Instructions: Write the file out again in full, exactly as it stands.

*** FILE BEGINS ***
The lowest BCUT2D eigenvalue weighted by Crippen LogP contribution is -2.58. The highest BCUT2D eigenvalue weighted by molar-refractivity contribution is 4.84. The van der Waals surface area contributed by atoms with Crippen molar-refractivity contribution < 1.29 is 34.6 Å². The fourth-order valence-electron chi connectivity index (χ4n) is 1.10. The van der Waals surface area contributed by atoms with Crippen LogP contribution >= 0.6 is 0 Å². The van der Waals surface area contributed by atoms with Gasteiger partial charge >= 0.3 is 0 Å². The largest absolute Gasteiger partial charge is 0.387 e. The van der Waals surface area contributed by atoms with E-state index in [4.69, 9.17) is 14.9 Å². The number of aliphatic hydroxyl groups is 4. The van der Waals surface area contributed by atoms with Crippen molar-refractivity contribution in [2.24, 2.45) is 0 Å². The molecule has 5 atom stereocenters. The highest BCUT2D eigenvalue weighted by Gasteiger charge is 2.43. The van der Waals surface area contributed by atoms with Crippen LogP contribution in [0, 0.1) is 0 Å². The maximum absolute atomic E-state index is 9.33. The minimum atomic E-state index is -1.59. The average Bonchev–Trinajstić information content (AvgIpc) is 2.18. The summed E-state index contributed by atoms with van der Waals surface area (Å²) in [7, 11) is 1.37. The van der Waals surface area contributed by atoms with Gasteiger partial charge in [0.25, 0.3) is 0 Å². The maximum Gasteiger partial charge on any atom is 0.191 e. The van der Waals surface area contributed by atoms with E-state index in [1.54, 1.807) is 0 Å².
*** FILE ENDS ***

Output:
The lowest BCUT2D eigenvalue weighted by Crippen LogP contribution is -2.58. The highest BCUT2D eigenvalue weighted by molar-refractivity contribution is 4.84. The van der Waals surface area contributed by atoms with Crippen molar-refractivity contribution < 1.29 is 34.6 Å². The fourth-order valence-electron chi connectivity index (χ4n) is 1.10. The van der Waals surface area contributed by atoms with Crippen LogP contribution >= 0.6 is 0 Å². The van der Waals surface area contributed by atoms with Gasteiger partial charge >= 0.3 is 0 Å². The largest absolute Gasteiger partial charge is 0.387 e. The van der Waals surface area contributed by atoms with E-state index in [4.69, 9.17) is 14.9 Å². The number of aliphatic hydroxyl groups is 4. The van der Waals surface area contributed by atoms with Crippen molar-refractivity contribution in [2.24, 2.45) is 0 Å². The molecule has 5 atom stereocenters. The highest BCUT2D eigenvalue weighted by Gasteiger charge is 2.43. The van der Waals surface area contributed by atoms with Crippen LogP contribution in [0, 0.1) is 0 Å². The maximum absolute atomic E-state index is 9.33. The minimum atomic E-state index is -1.59. The average Bonchev–Trinajstić information content (AvgIpc) is 2.18. The summed E-state index contributed by atoms with van der Waals surface area (Å²) in [7, 11) is 1.37. The van der Waals surface area contributed by atoms with Gasteiger partial charge in [0.25, 0.3) is 0 Å². The maximum Gasteiger partial charge on any atom is 0.191 e. The van der Waals surface area contributed by atoms with E-state index in [1.54, 1.807) is 0 Å².